In laboratory studies, C. albicans responds to oxidative stress by upregulating oxidative stress response genes such as SOD genes (encoding superoxide dismutase) and CTA1 (encoding catalase); the products of these genes convert ROS into harmless molecules [8,37]. Glutathione reductase (TTR1) and other enzymes of the glutathione and thioredoxin systems are also upregulated following exposure to oxidative stress [8,37]. Neutrophils produce ROS as part of their antimicrobial function and C. albicans cells cocultured with neutrophils upregulate the oxidative stress response genes [8,14,15]. In contrast, cells phagocytosed by macrophages generally do not upregulate these genes [8,15] although some upregulation was detected in one study [13]. Thus, C. albicans cells within macrophages are protected from oxidative stress while fungi within neutrophils are exposed to this stress.

During tissue invasion (liver, kidney, RHE), the oxidative stress response genes are not upregulated [810]. Therefore, in tissue, oxidative stress is not a pronounced feature of the environment.

Host cells also produce reactive nitrogen species such as nitric oxide (NO) and C. albicans cells defend themselves against these compounds in part by producing detoxifying activities such as flavohemoglobins (encoded by the YHB genes). In laboratory culture, cells incubated with an NO generating compound express YHB1 but not YHB4 or YHB5 [38,39]. YHB5 is upregulated in post exponential growth phase [32].

YHB genes are expressed by C. albicans cells recovered from human oral infection, invading RHE [10], or colonizing the intestinal tract of mice [32]. In contrast, cells invading the liver do not upregulate genes involved in nitrosative stress resistance [9]. Therefore, nitrosative stress appears to be a significant component of the environment on epithelial surfaces but not in deep tissue.

In summary, several examples of niche specific gene expression show that the environments in different locations within the host are different. Even within one tissue, there appear to be different microenvironments and, therefore, infecting C. albicans cells are heterogeneous. Thus, in order to survive within its host effectively, C. albicans must respond to many different environments.

Niche-specific transcriptional regulatory factors?

Niche-specific transcriptional regulation of genes might predict the existence of niche-specific transcriptional regulatory proteins. While numerous transcription factors are needed for full virulence of C. albicans, their roles in gene expression in different host niches are not known. For example, the well studied transcription factor Efg1p, is required for expression of SAP5, ECE1, RBT1, RBT4 and other hypha-coregulated genes during growth of cells in laboratory conditions [24,25,4042]. However, Efg1p is not required for expression of ECE1, RBT1 or RBT4 during commensal colonization of the murine intestinal tract [32]. There is also substantial Efg1p-independent expression of SAP5 at late stages of liver infection [43]. Similarly, the transcription factor Tec1p is required for expression of SAP5 during growth in the laboratory but not during growth in the murine liver or kidney [44,45].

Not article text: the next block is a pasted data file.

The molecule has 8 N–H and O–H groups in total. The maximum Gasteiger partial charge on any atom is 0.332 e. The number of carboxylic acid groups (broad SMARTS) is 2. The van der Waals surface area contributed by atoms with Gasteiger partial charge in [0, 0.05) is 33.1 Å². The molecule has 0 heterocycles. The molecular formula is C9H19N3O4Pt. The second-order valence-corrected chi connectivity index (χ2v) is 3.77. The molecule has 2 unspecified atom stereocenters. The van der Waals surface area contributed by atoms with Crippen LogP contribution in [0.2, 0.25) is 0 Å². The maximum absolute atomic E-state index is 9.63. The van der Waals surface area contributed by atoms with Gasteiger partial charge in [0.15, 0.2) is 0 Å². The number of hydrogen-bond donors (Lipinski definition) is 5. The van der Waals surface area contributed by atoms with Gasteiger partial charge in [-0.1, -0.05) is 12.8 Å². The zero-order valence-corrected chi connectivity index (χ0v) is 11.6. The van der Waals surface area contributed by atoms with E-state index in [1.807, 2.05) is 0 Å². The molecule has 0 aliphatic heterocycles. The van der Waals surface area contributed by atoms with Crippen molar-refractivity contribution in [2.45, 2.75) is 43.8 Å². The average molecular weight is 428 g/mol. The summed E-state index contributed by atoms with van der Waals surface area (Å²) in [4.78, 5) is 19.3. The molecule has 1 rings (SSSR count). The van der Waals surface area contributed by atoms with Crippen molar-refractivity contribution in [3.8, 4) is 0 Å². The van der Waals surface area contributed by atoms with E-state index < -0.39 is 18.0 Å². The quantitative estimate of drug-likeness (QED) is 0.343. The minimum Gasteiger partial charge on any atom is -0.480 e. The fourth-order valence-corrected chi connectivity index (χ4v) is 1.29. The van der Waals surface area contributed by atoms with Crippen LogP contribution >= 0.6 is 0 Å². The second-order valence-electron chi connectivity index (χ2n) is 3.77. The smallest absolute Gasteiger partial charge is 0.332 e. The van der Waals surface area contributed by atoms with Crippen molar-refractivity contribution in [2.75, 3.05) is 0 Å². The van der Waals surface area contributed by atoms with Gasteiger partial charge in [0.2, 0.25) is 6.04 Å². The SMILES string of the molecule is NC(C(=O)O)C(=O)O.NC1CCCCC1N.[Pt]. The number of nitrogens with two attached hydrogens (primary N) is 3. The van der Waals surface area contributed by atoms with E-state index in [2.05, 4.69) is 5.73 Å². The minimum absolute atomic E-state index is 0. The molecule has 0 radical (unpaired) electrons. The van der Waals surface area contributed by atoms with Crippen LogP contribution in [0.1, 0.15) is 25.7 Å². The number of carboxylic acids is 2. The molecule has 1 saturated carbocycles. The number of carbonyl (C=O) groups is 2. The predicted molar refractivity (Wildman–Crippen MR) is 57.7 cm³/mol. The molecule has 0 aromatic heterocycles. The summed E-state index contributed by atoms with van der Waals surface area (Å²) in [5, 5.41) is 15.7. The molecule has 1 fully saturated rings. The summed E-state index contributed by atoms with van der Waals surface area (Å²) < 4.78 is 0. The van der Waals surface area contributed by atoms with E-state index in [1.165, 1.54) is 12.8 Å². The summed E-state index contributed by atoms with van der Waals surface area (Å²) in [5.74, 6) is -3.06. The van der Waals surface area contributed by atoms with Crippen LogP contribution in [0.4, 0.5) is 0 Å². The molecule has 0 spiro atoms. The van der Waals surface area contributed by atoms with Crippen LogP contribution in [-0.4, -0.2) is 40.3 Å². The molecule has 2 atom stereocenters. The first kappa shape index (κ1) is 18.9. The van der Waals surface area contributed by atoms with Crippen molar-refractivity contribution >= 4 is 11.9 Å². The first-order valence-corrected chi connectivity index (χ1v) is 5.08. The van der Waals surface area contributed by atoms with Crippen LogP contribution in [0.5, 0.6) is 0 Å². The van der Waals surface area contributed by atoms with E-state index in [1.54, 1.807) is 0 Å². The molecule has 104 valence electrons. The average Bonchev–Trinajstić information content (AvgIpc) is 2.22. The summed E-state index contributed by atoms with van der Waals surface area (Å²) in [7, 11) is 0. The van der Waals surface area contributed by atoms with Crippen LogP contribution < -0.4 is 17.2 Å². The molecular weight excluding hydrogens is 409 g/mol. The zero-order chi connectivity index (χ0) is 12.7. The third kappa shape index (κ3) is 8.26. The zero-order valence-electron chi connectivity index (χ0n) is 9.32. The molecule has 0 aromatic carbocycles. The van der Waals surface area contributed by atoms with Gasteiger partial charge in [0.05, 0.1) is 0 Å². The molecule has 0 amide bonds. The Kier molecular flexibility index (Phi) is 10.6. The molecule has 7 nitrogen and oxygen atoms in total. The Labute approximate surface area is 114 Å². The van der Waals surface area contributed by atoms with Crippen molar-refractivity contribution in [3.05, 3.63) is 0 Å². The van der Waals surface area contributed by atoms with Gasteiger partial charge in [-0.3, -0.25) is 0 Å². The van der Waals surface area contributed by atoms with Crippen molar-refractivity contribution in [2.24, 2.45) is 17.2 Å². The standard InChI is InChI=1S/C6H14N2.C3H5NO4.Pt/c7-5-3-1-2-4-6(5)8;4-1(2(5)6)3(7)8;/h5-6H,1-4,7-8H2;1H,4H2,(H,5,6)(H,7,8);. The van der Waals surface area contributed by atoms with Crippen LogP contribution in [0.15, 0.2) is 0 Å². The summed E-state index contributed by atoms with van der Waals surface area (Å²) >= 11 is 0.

Laboratory studies show that multiple transcription factors regulate overlapping sets of genes during growth under different conditions. In particular, several transcription factors regulate the expression of the hypha-coregulated genes (Table 2). As shown by Liu and coworkers, expression of these genes is dependent on Efg1p when cells are grown in serum-containing medium at 37°C, on Cph2p when cells are grown in “Lee’s medium,” a minimal medium with a specific composition of amino acids, or on Cph1p in succinate-amino acids medium [40]. These genes are also repressed by factors such as Nrg1p and Tup1p [46,47] or Sfl1p [48]. It is likely that in different host niches, in response to different conditions, different transcription factors or combinations of transcription factors are important for controlling the expression of the hypha co-regulated genes. Thus, the ability of C. albicans to express common sets of genes in diverse niches probably reflects the activity of multiple transcription factors. Unraveling the regulatory circuits that control gene expression within the host remains a challenge for future studies.

Table 2
Regulators of hypha co-regulated genes.

Conclusions and future directions

As an opportunistic pathogen that colonizes numerous sites within the human host, C. albicans must express genes that promote colonization or virulence in multiple environments. Some of the genes are produced in some host niches but not others and presumably allow the fungi to adapt themselves to the environmental features of a particular niche. Some of the genes that promote colonization or virulence may be expressed in a truly constitutive manner. However, for other genes that are needed for colonization or infection at multiple sites, there are at least two mechanisms that allow them to be expressed in multiple niches: the use of differentially expressed multigene families and the use of multiple transcription factors with overlapping genetic targets. These mechanisms for controlling and optimizing gene expression in diverse niches allow C. albicans to be a highly successful colonizer and pathogen of the human host.

The findings that C. albicans cells elaborate characteristic genetic responses to particular host environments provide tools for understanding the nature of each host niche. In addition, the information is useful for validation of model infection systems. For example, the response of C. albicans during infection of a model organism such as Drosophila may resemble a fungal response to a particular mammalian niche. This observation would allow the model system to be used as a surrogate for human infection. These studies of gene expression within a host thus pave the way for future detailed analyses of host-pathogen interactions.


I thank Julia Koehler and Joan Mecsas for their insights into host-pathogen interactions and for thoughtful discussion and careful review of the manuscript. Research in my laboratory is supported by grant AI076156 from the National Institute of Allergy and Infectious Disease.